Like the infamous Marauder’s Map in the Harry Potter novels, which revealed all the secrets of Hogwarts Castle, a recently published proteo-genomic map uncovers hundreds of novel connections between human diseases. An international team of researchers led by scientists at the Medical Research Council (MRC) Epidemiology Unit at the University of Cambridge compiled the data to create the map, and they detailed the results in Science in October 2021.
Their research builds on a long history of evolving biological understanding. For decades, biologists have known that proteins are essential to human health, performing many functions in our cells and maintaining the body’s tissues and organs. Proteins are made up of amino acids and are built based on DNA blueprints in our genes. When the human genome was mapped in 2003, scientists hoped they would find direct links between genes and disease. While several multiple genome-wide association studies (GWAS) have identified many thousands of variants in our DNA sequence that are associated with disease, the underlying mechanisms of disease have remained elusive because of challenges linking a genetic variation to a gene to a specific protein to a disease.
Making the Map
For the new study, researchers analyzed blood samples from more than 10,000 subjects who participated in the Fenland Study. They showed that natural variation in 2,500 regions of the human genome is very strongly associated with differences in abundance or function of 4,775 proteins circulating in the blood. Next, they identified 10,674 protein–quantitative trait loci (pQTLs) — genetic variants that correlate with the plasma level of proteins. Then, they looked more specifically for cis-pQTLs. To understand why, it helps to understand that peptide bonds in proteins can come in two configurations, trans or cis. In trans configurations, the atoms of certain amino acids are arranged spatially in one plane. In cis configurations, the exact same atoms are arranged in a different plane. These structural differences can cause the proteins to fold differently, which affects their function. Evidence indicates that cis folding may indicate a stronger link between the protein and the precise location of the gene that encodes it.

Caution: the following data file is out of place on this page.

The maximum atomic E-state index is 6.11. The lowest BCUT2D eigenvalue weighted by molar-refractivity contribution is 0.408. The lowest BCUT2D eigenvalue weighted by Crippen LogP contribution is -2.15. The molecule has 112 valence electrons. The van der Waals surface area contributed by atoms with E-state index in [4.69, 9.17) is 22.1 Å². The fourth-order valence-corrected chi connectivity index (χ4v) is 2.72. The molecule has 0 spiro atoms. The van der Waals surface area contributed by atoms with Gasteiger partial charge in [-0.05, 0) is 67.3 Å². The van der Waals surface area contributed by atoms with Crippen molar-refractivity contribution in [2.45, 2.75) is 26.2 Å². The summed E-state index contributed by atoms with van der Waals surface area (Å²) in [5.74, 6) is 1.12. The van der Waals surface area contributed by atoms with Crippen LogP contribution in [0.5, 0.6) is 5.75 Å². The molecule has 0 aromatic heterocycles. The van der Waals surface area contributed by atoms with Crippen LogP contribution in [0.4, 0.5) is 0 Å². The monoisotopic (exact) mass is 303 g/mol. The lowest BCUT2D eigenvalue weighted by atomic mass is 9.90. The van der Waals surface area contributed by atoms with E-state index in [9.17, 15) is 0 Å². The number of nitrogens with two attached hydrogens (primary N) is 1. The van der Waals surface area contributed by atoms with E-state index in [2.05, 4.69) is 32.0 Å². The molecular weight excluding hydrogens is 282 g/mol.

The researchers identified 1,548 cis-pQTLs as candidate causal genes, which were then mapped to expressed traits in human tissues. What emerged was a cis-anchored proteo-genomic map of human health that included 1,859 gene-protein-phenotype connections comprising 412 proteins and 506 curated traits. The map clarified how many diverse diseases can be linked to the same underlying protein — i.e., multiple diseases appear to be linked to variations in a single gene and its associated protein products.
Senior author Claudia Langenberg, from the MRC Epidemiology Unit and the Berlin Institute of Health, described one instance in a press release. “An extreme example we discovered of how one protein can be connected to several diseases is the protein Fibulin-3, which we connected to 37 conditions, including hypermobility, hernias, varicose veins, and a lower risk of carpal tunnel syndrome. A likely explanation is atypical formation of elastic fibers covering our organs and joints, leading to differences in elasticity of soft and connective tissues. This is also in line with features that others have observed in mice where this gene was deleted.”
Another example involves a region of the human genome, known as KAT8, that has been linked to Alzheimer’s disease. The specific gene involved was unknown. By analyzing the combined gene and protein data, the researchers identified the gene, PRSS8 (the gene that encodes the protein prostatin) as a candidate gene in Alzheimer’s disease.
Fueling Future Research
The study authors hope similar connections can be made for other diseases. Information from the proteo-genomic map could be used to help researchers zero in on the gene responsible for a disease and experiment with possible therapeutic options based on a very specific protein target. According to Eleanor Wheeler, another researcher on the project: “We envisage that the large amount of information we are sharing with the scientific community will help ongoing and emerging efforts to connect genes to diseases more directly via the encoded protein, thus facilitating accelerated identification of drug targets.”
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